"(5) The shipper shall be deemed to have guaranteed to the carrier the accuracy at the time of shipment of the marks, number, quantity, and weight, as furnished by him; and the shipper shall indemnify the carrier against all loss, damages, and expenses arising or resulting from inaccuracies in such particulars. The right of the carrier to such indemnity shall in no way limit his responsibility and liability under the contract of carriage to any person other than the shipper."


Appellant's argument on the first point is based on the fact that Section 1303(3) (b) requires that the bill of lading show either number or weight, not both. It contends that a bill showing both, as furnished by the shipper, might be modified by a reservation as to one, in this case weight, making the bill prima facie evidence only as to the other, in this case number. Appellant points to cases prior to the Act and to cases under the British Act permitting such reservations. Such reservations, however, if permitted are certain to lessen the value of bills of lading for use in the financing of commerce. The Act endeavors to provide uniformity in order to increase the currency of these documents. It specifically provides a method for avoiding carrier liability for false information given by the shipper, by not stating it in the bill. 46 U.S.C.A. § 1303(3) (c) supra. The carrier must utilize that method, rather than the quite general reservation attempted here. The purpose of the Act to promote uniformity and negotiability of the ocean bills of lading includes a purpose to eliminate the practice of rubber stamp exceptions, limiting carrier liability. See Hearings before House Committee on Merchant Marine and Fisheries on the bill S1152, 74th Congress, 2d Session at p. 29


"The Chairman (Mr. Bland of Virginia). My recollection is that at previous hearings before this committee, sample copies of ocean bills of lading were presented and in some cases there were rubberstamp exemptions that were in such small print that you would have to get a microscope or magnifying glass in order to read them, whereby the steamship owners had exempted themselves from certain liabilities. All of those will be removed by this bill, as I understand it?


"Mr. Barber. Yes, sir; the use of the uniform bill of lading will be obligatory."


and see page 7, House Committee Report No. 2217 on the bill S1152, 74th Congress, which became the Carriage of Goods by Sea Act.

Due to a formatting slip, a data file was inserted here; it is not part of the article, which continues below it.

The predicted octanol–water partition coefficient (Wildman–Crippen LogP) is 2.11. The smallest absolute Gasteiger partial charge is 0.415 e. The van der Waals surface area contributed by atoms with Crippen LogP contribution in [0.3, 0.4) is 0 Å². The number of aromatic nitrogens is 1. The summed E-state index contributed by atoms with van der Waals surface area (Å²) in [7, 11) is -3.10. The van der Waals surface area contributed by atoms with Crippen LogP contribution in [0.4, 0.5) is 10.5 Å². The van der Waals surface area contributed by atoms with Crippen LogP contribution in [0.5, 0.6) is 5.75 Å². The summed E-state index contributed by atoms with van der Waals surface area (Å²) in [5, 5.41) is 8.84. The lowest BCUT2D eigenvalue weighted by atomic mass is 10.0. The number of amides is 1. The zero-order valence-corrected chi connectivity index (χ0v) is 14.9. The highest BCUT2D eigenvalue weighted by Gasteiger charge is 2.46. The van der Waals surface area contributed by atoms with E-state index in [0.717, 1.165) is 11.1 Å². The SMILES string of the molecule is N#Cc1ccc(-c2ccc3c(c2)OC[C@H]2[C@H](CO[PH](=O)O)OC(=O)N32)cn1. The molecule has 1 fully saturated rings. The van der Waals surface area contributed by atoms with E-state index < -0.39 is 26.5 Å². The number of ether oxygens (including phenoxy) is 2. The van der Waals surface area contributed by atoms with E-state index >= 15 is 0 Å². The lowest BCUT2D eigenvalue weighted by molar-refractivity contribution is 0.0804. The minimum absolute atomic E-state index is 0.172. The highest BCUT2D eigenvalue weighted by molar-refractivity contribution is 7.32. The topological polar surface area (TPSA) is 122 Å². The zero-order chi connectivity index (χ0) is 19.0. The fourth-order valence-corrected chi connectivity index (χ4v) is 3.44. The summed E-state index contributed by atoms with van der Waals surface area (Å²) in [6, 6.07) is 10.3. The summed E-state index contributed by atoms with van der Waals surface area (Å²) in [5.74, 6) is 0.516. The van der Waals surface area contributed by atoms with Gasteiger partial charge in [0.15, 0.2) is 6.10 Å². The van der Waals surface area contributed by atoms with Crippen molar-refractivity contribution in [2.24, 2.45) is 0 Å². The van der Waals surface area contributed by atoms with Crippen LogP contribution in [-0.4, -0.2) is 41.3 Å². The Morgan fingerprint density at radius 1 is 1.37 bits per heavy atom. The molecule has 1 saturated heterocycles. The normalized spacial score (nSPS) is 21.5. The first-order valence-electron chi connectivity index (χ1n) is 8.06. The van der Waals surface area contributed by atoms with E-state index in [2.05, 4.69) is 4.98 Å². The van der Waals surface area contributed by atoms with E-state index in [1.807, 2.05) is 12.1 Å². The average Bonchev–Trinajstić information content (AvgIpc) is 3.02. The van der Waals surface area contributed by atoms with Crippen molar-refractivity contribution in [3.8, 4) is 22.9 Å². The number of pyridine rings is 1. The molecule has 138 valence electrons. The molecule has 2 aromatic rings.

"The uniformity and simplification of bills of lading will be of immense value to shippers who will be relieved of the necessity of closely examining all bills of lading to determine the exceptions contained therein to ascertain their rights and responsibilities; to underwriters who insure the cargo and are met with the same difficulties; and to bankers who extend credit upon the bills of lading."


Judge Dawson's view that the carrier is prima facie liable for failure to deliver a shipment of the weight set forth in the bill of lading, regardless of the attempted reservation, is supported by the Congressional purpose as well as the language of the Act. The district judges who have met somewhat similar problems since the enactment of the Act appear to reach the same result. Cf. George F. Pettinos, Inc., v. American Export Lines, Inc., D.C.E.D.Pa., 68 F. Supp. 759; George F. Pettinos, Inc., v. Thos. & Jno. Brocklebank, Ltd., D.C.E. D.Pa., 65 F.Supp. 102; St. John & Co., Inc., v. S. S. Flying Spray, D.C.S.D.N.Y., 149 F.Supp. 737. We conclude that Judge Dawson was correct in holding that the recitation of both number of bundles and weight in the bill of lading furnished prima facie proof of receipt by the carrier of skins of both the number and weight recited, regardless of the statement contained in the rubber-stamped imprint on this bill.


On the second point, appellant's claim that the prima facie proof of weight received was effectively rebutted, appellant closes its eyes to the state of the proof. It relies on the concession that there was no tampering with the bundles after loading on the ship, and testimony of its employe as to usual practice of locking the lighters. Appellant ignores the lack of any concession that there was no pilferage of the skins while in its possession for three days in the lighter, its failure to produce any evidence as to the locking or guarding of the lighter on the occasion in suit, the admitted unreliability of its African employes, and the positive evidence of tampering in the photographs of the bundles and the deposition of the witness Cole. Judge Dawson's holding that the prima facie evidence of weight received had not been rebutted is clearly not erroneous.